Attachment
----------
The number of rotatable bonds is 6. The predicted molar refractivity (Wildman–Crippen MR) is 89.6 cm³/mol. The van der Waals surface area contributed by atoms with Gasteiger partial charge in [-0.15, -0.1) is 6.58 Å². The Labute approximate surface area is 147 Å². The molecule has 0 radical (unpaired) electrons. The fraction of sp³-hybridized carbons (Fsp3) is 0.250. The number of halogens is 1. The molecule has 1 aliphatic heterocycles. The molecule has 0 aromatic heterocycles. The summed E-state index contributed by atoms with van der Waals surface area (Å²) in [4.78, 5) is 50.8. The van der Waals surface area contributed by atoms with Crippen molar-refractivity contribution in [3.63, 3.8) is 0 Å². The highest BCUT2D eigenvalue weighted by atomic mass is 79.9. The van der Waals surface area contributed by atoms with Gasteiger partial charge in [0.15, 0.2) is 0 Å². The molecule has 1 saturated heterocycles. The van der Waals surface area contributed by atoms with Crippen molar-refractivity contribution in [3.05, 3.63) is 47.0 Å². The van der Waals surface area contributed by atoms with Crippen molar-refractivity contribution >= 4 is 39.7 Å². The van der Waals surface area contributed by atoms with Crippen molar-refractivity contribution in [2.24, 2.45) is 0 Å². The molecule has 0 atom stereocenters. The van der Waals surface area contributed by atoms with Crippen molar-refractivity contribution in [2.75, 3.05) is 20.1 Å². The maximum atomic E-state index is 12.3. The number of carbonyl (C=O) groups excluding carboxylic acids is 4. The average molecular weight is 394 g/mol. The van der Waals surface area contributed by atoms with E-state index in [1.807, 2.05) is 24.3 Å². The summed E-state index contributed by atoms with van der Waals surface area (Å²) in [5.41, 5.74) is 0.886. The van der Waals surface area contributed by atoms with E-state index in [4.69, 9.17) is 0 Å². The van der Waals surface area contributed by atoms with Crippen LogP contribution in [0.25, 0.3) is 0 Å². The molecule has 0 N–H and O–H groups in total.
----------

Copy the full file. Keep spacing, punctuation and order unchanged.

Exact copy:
The number of rotatable bonds is 6. The predicted molar refractivity (Wildman–Crippen MR) is 89.6 cm³/mol. The van der Waals surface area contributed by atoms with Gasteiger partial charge in [-0.15, -0.1) is 6.58 Å². The Labute approximate surface area is 147 Å². The molecule has 0 radical (unpaired) electrons. The fraction of sp³-hybridized carbons (Fsp3) is 0.250. The number of halogens is 1. The molecule has 1 aliphatic heterocycles. The molecule has 0 aromatic heterocycles. The summed E-state index contributed by atoms with van der Waals surface area (Å²) in [4.78, 5) is 50.8. The van der Waals surface area contributed by atoms with Crippen molar-refractivity contribution in [3.63, 3.8) is 0 Å². The highest BCUT2D eigenvalue weighted by atomic mass is 79.9. The van der Waals surface area contributed by atoms with Gasteiger partial charge in [0.15, 0.2) is 0 Å². The molecule has 1 saturated heterocycles. The van der Waals surface area contributed by atoms with Crippen molar-refractivity contribution in [3.05, 3.63) is 47.0 Å². The van der Waals surface area contributed by atoms with Crippen molar-refractivity contribution >= 4 is 39.7 Å². The van der Waals surface area contributed by atoms with Crippen molar-refractivity contribution in [2.24, 2.45) is 0 Å². The molecule has 0 atom stereocenters. The van der Waals surface area contributed by atoms with Crippen molar-refractivity contribution in [2.75, 3.05) is 20.1 Å². The maximum atomic E-state index is 12.3. The number of carbonyl (C=O) groups excluding carboxylic acids is 4. The average molecular weight is 394 g/mol. The van der Waals surface area contributed by atoms with E-state index in [1.807, 2.05) is 24.3 Å². The summed E-state index contributed by atoms with van der Waals surface area (Å²) in [5.41, 5.74) is 0.886. The van der Waals surface area contributed by atoms with E-state index in [4.69, 9.17) is 0 Å². The van der Waals surface area contributed by atoms with Crippen LogP contribution in [0.25, 0.3) is 0 Å². The molecule has 0 N–H and O–H groups in total.